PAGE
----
George Kliavkoff set to be next Pac-12 commissioner
The Pac-12 has found its new commissioner, hiring president of entertainment and sports at MGM Resorts George Kliavkoff on Thursday to replace Larry Scott.
“I am thrilled to be the Pac-12 commissioner. This is a challenging time for intercollegiate athletics, but I believe these challenges also create significant opportunities,” Kliavkoff said in a press release. “I loved being a student-athlete, and I’m passionate about the doors that college sports and higher education open for young women and men.
“My job at the Pac-12 will be to help manage the balance between continued academic excellence, student-athlete well-being and an even higher level of athletic achievement.”
Before working for MGM Resorts, Kliavkoff, 54, was the executive VP-business development of MLB Advanced Media and chief digital officer for NBC Universal Cable, among other things.
“At each step of his career, George has navigated complex, quickly changing environments and has been a successful consensus builder. George is a visionary leader with an extraordinary background as a pioneering sports, entertainment and digital media executive, and we are delighted and honored that he has agreed to become our next Pac-12 Commissioner,” Oregon president Michael H. Schill, who served on the five-member search committee, said in a release.
“He is the new prototype for a sports commissioner. While George has deep sports experience, his biggest asset is his ability to listen, connect with diverse groups, find common ground, collaborate and navigate an evolving landscape. We believe George’s overall skills and experience will become even more prevalent in college sports leadership.”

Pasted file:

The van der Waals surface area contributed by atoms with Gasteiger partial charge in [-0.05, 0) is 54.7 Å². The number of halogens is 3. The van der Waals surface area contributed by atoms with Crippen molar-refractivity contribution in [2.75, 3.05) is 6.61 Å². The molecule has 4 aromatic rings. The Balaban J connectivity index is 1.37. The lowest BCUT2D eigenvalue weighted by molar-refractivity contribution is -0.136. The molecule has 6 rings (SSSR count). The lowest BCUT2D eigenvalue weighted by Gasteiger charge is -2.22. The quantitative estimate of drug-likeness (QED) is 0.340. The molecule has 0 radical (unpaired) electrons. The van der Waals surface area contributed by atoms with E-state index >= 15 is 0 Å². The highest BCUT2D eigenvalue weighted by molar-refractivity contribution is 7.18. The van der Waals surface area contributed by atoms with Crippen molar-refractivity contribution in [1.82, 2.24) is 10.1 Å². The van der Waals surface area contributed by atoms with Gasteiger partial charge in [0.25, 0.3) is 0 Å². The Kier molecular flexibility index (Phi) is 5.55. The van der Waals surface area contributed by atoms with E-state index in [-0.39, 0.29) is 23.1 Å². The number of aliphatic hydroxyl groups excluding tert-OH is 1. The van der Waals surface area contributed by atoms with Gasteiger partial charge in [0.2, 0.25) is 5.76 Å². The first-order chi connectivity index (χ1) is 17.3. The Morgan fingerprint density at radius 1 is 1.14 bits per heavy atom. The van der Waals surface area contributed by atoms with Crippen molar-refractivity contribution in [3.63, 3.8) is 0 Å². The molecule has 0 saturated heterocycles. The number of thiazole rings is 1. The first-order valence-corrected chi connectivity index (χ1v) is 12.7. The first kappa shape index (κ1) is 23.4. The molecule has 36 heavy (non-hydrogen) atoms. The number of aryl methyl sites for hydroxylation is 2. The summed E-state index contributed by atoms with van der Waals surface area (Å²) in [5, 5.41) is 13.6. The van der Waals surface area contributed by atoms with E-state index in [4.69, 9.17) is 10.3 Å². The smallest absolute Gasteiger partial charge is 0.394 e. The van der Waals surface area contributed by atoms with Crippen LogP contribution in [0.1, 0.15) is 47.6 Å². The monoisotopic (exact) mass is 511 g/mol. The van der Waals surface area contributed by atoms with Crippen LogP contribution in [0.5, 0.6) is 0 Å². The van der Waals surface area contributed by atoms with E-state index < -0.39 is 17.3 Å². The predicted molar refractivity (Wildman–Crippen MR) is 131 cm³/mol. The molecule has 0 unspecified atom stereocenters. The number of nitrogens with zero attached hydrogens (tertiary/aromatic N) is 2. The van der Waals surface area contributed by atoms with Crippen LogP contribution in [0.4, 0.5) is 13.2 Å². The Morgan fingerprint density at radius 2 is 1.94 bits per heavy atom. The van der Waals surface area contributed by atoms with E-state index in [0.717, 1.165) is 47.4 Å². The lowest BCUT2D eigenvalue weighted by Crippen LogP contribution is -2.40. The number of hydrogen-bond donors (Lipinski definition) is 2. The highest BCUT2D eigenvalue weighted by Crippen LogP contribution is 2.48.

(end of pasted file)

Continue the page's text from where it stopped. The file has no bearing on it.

The Pac-12 announced in January it and Scott were parting ways after 11 years at the helm. Scott originally took over for Tom Hansen in 2009.
Scott, who had one year left on his contract, will officially leave his role on June 30.
The former chairman and CEO of the Women’s Tennis Association oversaw the conference’s expansion to 12 teams in 2010, adding Colorado and Utah.
Scott came under fire repeatedly from fans and administrators during his tenure, most notably for the way his administration handled the roll out of the Pac-12 Network and the conference’s lack of appearances in primetime matchups like the College Football Playoff.
He laid out the reasons why he decided to part ways with the conference, saying he is looking to take on other opportunities outside of his current role.
“I was in pro sports for 20 years, I’ve now been in college athletics for more than 10 years, and now is a great time in my life to pursue other exciting opportunities,” Scott said in a press release back in January.
“This moment, when college athletics are moving in a new direction and with the Conference soon commencing the next round of media negotiations, it seems the right time to make a change.”